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Important Facts for Unintentional Injury Hospitalizations


The number of unintentional injuries among Utah residents per 10,000 persons as reported in hospitalization records.


Number of unintentional injuries reported in hospitalization records among Utah residents.


Total population of Utah.

Data Interpretation Issues

The hospital and emergency department data were created for use in billing and remittance of payment, not for public health surveillance. Therefore, the data are weak in some areas, such as external cause of injury and race or ethnicity.

Why Is This Important?

Since 1992, there have been approximately 8,120 unintentional injury hospitalizations of Utah residents each year. Injuries do not happen by chance and the events leading up to injuries are not random. Choosing safe behaviors, using safety equipment, and obeying safety laws can prevent most unintentional injuries. The top 3 leading causes of unintentional injury hospitalizations in 2006 in Utah were falls, motor vehicle crashes, and poisoning.

Other Objectives

Violence and Injury Prevention Program, Utah Department of Health: By 2010, reduce hospitalizations due to falls among Utah residents 65 years of age and older to 1,200 per 100,000. By 2010, reduce deaths caused by unintentional injuries to no more than 27.9 per 100,000 Utah residents. By 2010, increase bicycle helmet use among elementary school-age children in Utah to 25 percent. By 2010, increase the use of vehicle safety restraints among child occupants 8 and under in Utah to at least 75 percent. By 2010, reduce pedestrian deaths on public roads caused by motor vehicles to no more than 1 per 100,000 Utah residents each year.

How Are We Doing?

Data indicate the number of unintentional injury hospitalizations has fluctuated around the 15-year average of 36.81 injuries per 10,000 population in Utah. The lowest rate was seen in 1993, with a rate of 34.03 injuries per 10,000 population; the highest was in 1997 at 38.45 per 10,000 population. The most recent rate available is for 2006, at 36.39 per 10,000 population.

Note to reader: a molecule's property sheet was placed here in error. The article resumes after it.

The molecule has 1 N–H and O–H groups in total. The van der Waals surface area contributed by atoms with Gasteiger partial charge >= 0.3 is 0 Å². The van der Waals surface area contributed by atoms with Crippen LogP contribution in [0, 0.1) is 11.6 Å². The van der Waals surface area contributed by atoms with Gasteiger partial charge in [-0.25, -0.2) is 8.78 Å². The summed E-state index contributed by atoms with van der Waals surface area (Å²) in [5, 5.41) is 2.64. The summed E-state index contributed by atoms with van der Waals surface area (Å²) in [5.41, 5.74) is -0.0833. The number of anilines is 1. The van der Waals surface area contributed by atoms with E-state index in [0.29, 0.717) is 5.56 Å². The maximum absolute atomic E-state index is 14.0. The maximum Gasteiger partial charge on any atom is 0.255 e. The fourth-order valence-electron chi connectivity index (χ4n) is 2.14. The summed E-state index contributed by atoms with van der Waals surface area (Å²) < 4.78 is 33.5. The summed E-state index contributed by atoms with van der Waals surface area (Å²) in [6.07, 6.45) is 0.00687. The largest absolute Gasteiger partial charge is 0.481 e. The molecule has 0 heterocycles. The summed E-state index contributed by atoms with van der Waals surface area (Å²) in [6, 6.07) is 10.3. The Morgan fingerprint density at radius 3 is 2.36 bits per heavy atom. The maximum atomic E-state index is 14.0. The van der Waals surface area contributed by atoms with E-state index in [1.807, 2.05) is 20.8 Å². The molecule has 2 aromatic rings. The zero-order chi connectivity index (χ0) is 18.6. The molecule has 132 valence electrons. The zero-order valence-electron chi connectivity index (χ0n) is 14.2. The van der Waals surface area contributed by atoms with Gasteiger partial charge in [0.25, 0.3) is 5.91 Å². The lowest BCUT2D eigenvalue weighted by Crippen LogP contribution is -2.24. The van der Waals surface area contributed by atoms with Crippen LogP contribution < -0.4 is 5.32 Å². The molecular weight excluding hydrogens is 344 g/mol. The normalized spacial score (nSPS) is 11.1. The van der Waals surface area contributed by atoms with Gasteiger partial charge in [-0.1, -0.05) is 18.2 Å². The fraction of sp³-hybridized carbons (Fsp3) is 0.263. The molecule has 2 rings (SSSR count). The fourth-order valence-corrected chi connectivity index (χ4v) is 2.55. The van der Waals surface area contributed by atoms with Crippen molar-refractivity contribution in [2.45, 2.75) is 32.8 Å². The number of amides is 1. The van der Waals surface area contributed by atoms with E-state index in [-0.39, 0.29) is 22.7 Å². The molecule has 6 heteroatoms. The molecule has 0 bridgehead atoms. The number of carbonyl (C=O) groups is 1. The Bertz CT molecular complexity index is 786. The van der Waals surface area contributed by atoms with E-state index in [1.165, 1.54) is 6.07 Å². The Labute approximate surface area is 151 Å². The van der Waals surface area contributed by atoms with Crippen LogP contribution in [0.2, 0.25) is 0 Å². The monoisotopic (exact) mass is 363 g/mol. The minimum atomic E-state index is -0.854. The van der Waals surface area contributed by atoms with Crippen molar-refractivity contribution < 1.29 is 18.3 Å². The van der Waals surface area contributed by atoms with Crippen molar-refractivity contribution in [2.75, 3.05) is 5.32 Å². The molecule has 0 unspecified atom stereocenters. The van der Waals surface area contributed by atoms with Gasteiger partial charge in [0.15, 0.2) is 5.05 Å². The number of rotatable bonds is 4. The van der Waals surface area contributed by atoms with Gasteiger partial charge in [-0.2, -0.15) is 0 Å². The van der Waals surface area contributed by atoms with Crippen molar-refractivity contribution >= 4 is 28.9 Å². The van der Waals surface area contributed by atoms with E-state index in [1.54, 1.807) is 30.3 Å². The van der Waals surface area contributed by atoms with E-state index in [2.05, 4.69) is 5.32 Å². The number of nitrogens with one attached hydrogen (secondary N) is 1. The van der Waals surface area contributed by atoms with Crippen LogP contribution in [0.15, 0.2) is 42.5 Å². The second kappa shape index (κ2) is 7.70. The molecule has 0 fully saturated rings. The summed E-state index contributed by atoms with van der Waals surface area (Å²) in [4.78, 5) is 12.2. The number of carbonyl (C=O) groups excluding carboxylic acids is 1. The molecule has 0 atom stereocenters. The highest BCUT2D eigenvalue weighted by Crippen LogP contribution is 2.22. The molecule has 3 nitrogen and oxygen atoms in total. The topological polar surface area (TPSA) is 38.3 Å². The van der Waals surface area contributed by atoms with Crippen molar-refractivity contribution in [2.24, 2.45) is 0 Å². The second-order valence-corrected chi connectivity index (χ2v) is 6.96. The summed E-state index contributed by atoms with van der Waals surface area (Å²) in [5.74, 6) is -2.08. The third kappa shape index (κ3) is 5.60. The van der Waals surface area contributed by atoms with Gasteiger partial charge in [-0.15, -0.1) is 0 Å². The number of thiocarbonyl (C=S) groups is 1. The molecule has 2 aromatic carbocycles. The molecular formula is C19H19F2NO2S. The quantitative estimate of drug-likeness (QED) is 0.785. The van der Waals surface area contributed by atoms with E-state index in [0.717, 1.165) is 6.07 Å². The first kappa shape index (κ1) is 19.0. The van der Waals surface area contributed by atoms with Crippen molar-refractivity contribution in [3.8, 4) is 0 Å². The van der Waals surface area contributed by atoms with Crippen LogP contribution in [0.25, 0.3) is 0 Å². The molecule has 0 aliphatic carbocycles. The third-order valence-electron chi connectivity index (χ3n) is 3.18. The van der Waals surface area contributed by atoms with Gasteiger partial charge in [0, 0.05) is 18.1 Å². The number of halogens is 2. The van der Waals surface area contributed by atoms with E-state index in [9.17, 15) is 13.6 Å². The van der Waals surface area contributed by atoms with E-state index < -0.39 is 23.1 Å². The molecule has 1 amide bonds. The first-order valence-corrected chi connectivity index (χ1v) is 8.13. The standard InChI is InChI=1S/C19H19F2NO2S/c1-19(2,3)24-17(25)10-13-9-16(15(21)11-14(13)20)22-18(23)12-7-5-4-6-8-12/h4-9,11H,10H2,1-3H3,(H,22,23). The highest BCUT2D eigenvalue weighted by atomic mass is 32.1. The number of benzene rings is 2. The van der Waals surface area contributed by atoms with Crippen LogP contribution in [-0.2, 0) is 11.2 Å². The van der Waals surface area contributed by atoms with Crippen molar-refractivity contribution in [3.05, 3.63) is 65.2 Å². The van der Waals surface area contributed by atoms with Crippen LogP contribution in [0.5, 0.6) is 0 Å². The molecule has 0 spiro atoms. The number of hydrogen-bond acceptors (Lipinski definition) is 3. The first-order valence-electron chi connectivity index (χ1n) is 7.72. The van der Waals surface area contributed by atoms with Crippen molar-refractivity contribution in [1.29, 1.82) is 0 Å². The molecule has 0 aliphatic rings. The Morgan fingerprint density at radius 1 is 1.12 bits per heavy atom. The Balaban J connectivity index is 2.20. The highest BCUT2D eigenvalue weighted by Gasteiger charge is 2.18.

What Is Being Done?

The UDOH Violence and Injury Prevention Program (VIPP) provides funding, training, and technical assistance to local health departments to conduct education programs on the following topics: child safety seats, seat belt use, pedestrian safety, bicycle safety, DUI prevention, ATV and off-road safety, fire prevention, safe firearm storage, and drowning prevention. In addition, VIPP promotes bicycle and pedestrian safety by distributing free and low-cost bicycle and ski helmets and providing bike and pedestrian safety information. VIPP is the lead organization for Utah Safe Kids, a coalition working to prevent childhood injury. To help reduce fall-related hospitalizations and deaths, VIPP is working with local health departments and other partners to promote health, home safety, and fall prevention programs for older adults.

Health Program Information

The mission of the UDOH Violence and Injury Prevention Program (VIPP) is to promote the health of Utah citizens by working to reduce the incidence and severity of injuries and resultant deaths. Goals are to a) focus prevention efforts on reducing intentional and unintentional injury, b) conduct education aimed at increasing awareness and changing behaviors that contribute to the occurrence of injury, c) strengthen local health department capacity to conduct local injury prevention programs, d) promote legislation, policy changes, and enforcement that will reduce injury hazards and increase safe behaviors, e) collaborate with private and public partners, and f) improve the Utah Department of Health capacity to collect mortality and morbidity data from multiple sources and conduct injury epidemiology for use in prevention planning, implementation, and evaluation.
The information provided above is from the Department of Health's Center for Health Data IBIS-PH web site ( The information published on this website may be reproduced without permission. Please use the following citation: " Retrieved Fri, 12 August 2022 6:47:37 from Department of Health, Center for Health Data, Indicator-Based Information System for Public Health Web site: ".

Content updated: Thu, 20 Jun 2019 13:03:27 MDT